An SDG framed as living on land, however lightly, can perpetuate a colonialist stance. What would it take for green cover to amount to more than some neoliberally inspired insurance cover for future generations?

And yet. Addressing the lethal pressures that business-as-usual places on life and land will require more than a sense of alternative ways to live explored by anthropologists. One early Sherwin-Williams advertisement attributed the company’s success to the fact that “all of the surfaces in the world . . . are owned by somebody,” giving owners control over decisions to apply paint and judge the results.[2] All of the surfaces in the world are still owned by somebody. Listening, seeking, and guiding will not be enough.

Kath Weston is a professor of anthropology at the University of Virginia and the author of Animate Planet: Making Visceral Sense of Living in a High-Tech Ecologically Damaged World.

[1] Founded in 1866, Sherwin-Williams went on to became a “global” brand whose products are still difficult to find in much of Africa and Europe.
[2] Image here. Accessed January 13, 2018.

Anderson, M. Kat. 2005. Tending the Wild: Native American Knowledge and the Management of California’s Natural Resources. Berkeley: University of California Press.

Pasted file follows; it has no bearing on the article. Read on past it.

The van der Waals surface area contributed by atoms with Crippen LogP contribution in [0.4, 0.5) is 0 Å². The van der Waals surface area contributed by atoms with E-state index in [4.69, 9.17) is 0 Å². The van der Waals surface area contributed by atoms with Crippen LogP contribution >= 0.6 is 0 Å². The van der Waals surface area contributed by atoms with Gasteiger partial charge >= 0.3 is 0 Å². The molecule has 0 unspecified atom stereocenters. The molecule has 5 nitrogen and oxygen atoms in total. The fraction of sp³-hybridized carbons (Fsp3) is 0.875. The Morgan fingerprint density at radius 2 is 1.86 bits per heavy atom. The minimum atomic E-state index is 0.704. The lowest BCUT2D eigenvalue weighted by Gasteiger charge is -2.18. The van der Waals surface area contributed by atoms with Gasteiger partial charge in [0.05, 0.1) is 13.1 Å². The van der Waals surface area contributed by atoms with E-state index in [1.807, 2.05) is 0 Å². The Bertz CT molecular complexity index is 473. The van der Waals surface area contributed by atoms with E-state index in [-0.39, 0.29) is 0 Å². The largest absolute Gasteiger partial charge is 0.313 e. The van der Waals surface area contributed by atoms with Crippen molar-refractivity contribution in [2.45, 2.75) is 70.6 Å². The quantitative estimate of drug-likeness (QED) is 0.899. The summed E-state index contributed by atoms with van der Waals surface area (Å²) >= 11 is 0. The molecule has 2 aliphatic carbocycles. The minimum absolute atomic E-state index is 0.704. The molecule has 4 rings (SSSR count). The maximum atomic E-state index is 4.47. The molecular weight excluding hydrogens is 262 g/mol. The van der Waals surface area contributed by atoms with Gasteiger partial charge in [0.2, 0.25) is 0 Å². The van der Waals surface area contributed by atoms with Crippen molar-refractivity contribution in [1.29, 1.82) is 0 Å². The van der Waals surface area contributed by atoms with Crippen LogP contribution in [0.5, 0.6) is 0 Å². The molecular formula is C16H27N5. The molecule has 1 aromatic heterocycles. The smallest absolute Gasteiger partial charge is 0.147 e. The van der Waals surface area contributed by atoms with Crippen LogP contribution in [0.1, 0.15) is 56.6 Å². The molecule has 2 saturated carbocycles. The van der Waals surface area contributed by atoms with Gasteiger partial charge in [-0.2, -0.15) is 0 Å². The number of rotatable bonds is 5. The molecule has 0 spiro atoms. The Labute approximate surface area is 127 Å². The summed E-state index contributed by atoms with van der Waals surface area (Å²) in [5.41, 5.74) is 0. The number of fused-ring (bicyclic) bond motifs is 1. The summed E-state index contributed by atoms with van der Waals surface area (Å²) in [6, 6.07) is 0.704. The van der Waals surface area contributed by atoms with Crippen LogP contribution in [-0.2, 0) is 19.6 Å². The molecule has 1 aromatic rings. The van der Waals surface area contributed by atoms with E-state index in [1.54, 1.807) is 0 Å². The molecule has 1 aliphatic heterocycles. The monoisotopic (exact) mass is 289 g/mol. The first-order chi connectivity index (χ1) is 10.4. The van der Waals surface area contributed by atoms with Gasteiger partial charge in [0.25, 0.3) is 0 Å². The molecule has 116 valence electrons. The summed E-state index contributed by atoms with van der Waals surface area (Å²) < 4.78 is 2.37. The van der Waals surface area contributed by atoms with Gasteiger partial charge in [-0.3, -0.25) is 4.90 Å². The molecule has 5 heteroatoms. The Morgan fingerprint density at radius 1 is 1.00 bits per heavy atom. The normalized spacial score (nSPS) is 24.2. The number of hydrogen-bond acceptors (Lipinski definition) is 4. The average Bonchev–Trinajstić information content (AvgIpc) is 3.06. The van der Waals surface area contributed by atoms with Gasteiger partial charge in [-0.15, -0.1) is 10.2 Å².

Barrack, Rick. 2011. “You Asked, and Rick Answers: A Revamp of the Sherwin-Williams Logo.” CO.DESIGN Newsletter, April 8. Accessed January 6, 2018.

Brockington, Dan. 2008. Nature Unbound: Conservation, Capitalism, and the Future of Protected Areas. New York: Routledge.

Dowie, Mark. 2011. Conservation Refugees: The Hundred-Year Conflict between Global Conservation and Native Peoples. Cambridge, MA: MIT Press.

Ghertner, D. Asher. 2011. “Green Evictions: Environmental Discourses of a ‘Slum-Free’ Delhi.” In Global Political Ecology, edited by Richard Peet, Paul Robbins, and Michael Watts, 145–65. New York: Routledge.

Igoe, Jim. 2003. Conservation and Globalization: A Study of National Parks and Indigenous Communities from East Africa to South Dakota. Belmont, CA: Wadsworth.

Kimmerer, Robin Wall. 2013. Braiding Sweetgrass: Indigenous Wisdom, Scientific Knowledge, and the Teachings of Plants. Minneapolis: Milkweed Editions.

Larsen, Soren C., and Jay T. Johnson. 2017. Being in Place: Indigenous Coexistence in a More Than Human World. Minneapolis: University of Minnesota Press.

Spence, Mark David. 2000. Dispossessing the Wilderness: Indian Removal and the Making of the National Parks. Second edition. New York: Oxford University Press.

Struzik, Edward. 2017. Firestorm: How Wildfire Will Shape Our Future. Washington, DC: Island Press.

Weston, Kath. 2018. “Cover the Earth: Reclaiming Life and Land through the Prism of a Green Aesthetic.” American Anthropologist website, June 12.